A screenshot of a Buzzfeed News graph on fake news analysis (courtesy of Buzzfeed News)
FILE - A screenshot of a Buzzfeed News graph on fake news analysis (courtesy of Buzzfeed News)

Members of so-called Generation Z are less – not more – likely to fall for the spread of misinformation and fake news, according to recent studies and polls published by news outlet Axios.  

A recent study published in Science Advances found that Americans older than 65 – also known as baby boomers – are more likely to share fake news links on Facebook than younger Americans born after 1996 (Generation Z).

Survey data from 2016 showed that boomers shared nearly seven times as many fake news articles on Facebook than younger Americans between the ages of 18 and 29. 

“Our most robust and consistent finding is that older Americans were more likely to share articles from fake news domains,” stated the study. “This relationship holds even when we condition on other factors, such as education, party affiliation, ideological self-placement, and overall posting activity.”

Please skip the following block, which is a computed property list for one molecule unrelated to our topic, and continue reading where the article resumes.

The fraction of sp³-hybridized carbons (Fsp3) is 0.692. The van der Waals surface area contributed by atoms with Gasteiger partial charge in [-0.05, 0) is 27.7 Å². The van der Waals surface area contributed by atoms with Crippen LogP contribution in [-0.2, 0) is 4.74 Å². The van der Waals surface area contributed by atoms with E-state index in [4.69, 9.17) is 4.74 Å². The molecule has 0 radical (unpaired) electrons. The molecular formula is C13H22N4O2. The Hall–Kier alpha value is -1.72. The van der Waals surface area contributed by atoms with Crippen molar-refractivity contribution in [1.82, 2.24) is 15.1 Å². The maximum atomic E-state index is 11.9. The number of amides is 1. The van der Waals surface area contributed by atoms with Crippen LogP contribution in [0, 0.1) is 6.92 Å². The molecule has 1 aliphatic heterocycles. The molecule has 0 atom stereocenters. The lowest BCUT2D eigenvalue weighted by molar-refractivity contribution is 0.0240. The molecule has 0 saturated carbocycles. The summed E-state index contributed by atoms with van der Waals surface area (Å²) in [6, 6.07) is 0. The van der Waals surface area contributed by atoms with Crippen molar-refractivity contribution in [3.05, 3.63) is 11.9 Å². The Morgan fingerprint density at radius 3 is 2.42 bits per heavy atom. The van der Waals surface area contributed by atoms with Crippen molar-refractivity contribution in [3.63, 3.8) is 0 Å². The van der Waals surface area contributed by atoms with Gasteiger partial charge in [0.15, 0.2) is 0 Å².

Among Gen Z college students, 83% receive most of their news from online news sites and social media, Axios reported from a College Reaction poll of 868 students.  

Social media and online content play a huge role as Gen Z’s source of information. According to a 2018 Pew Research Center survey focused on Facebook, Twitter and Instagram, “95% of 13- to 17-year-olds have access to a smartphone, and a similar share (97%) use at least one of seven major online platforms.” 

But only 7% of Gen Z college students found social media to be the most trustworthy news source. Instead, more than 50% of Gen Z students said they believe online newspapers and news sites to be the most trustworthy, Axios reported.  

The gap between the sharing of false information among age groups could be because of Gen Z and younger Americans’ better understanding of social media and the distribution of online content, Axios stated.   

Gen Z’s online experience with social media could be what makes them more likely to spot the difference between credible sources and fake news.  

Alexandra Macia contributed to this report.

 

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